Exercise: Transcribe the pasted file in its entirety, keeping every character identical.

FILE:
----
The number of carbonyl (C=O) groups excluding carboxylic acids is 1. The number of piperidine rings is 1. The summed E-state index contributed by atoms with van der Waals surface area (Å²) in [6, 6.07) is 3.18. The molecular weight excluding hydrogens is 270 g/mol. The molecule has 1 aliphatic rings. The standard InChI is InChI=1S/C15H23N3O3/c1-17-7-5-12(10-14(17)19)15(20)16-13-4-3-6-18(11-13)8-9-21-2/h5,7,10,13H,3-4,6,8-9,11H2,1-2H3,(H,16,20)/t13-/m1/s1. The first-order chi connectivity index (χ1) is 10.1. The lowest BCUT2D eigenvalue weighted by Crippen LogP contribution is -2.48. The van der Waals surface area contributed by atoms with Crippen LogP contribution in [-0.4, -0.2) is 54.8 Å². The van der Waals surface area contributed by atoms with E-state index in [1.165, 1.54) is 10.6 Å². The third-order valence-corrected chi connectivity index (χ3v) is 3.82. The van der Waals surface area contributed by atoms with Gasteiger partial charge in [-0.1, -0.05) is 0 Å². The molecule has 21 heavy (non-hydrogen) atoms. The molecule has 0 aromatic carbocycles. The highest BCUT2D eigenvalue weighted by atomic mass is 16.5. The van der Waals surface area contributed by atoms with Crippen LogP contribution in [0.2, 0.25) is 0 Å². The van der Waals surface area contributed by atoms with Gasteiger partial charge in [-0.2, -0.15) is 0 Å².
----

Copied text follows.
The number of carbonyl (C=O) groups excluding carboxylic acids is 1. The number of piperidine rings is 1. The summed E-state index contributed by atoms with van der Waals surface area (Å²) in [6, 6.07) is 3.18. The molecular weight excluding hydrogens is 270 g/mol. The molecule has 1 aliphatic rings. The standard InChI is InChI=1S/C15H23N3O3/c1-17-7-5-12(10-14(17)19)15(20)16-13-4-3-6-18(11-13)8-9-21-2/h5,7,10,13H,3-4,6,8-9,11H2,1-2H3,(H,16,20)/t13-/m1/s1. The first-order chi connectivity index (χ1) is 10.1. The lowest BCUT2D eigenvalue weighted by Crippen LogP contribution is -2.48. The van der Waals surface area contributed by atoms with Crippen LogP contribution in [-0.4, -0.2) is 54.8 Å². The van der Waals surface area contributed by atoms with E-state index in [1.165, 1.54) is 10.6 Å². The third-order valence-corrected chi connectivity index (χ3v) is 3.82. The van der Waals surface area contributed by atoms with Gasteiger partial charge in [-0.1, -0.05) is 0 Å². The molecule has 21 heavy (non-hydrogen) atoms. The molecule has 0 aromatic carbocycles. The highest BCUT2D eigenvalue weighted by atomic mass is 16.5. The van der Waals surface area contributed by atoms with Crippen LogP contribution in [0.2, 0.25) is 0 Å². The van der Waals surface area contributed by atoms with Gasteiger partial charge in [-0.2, -0.15) is 0 Å².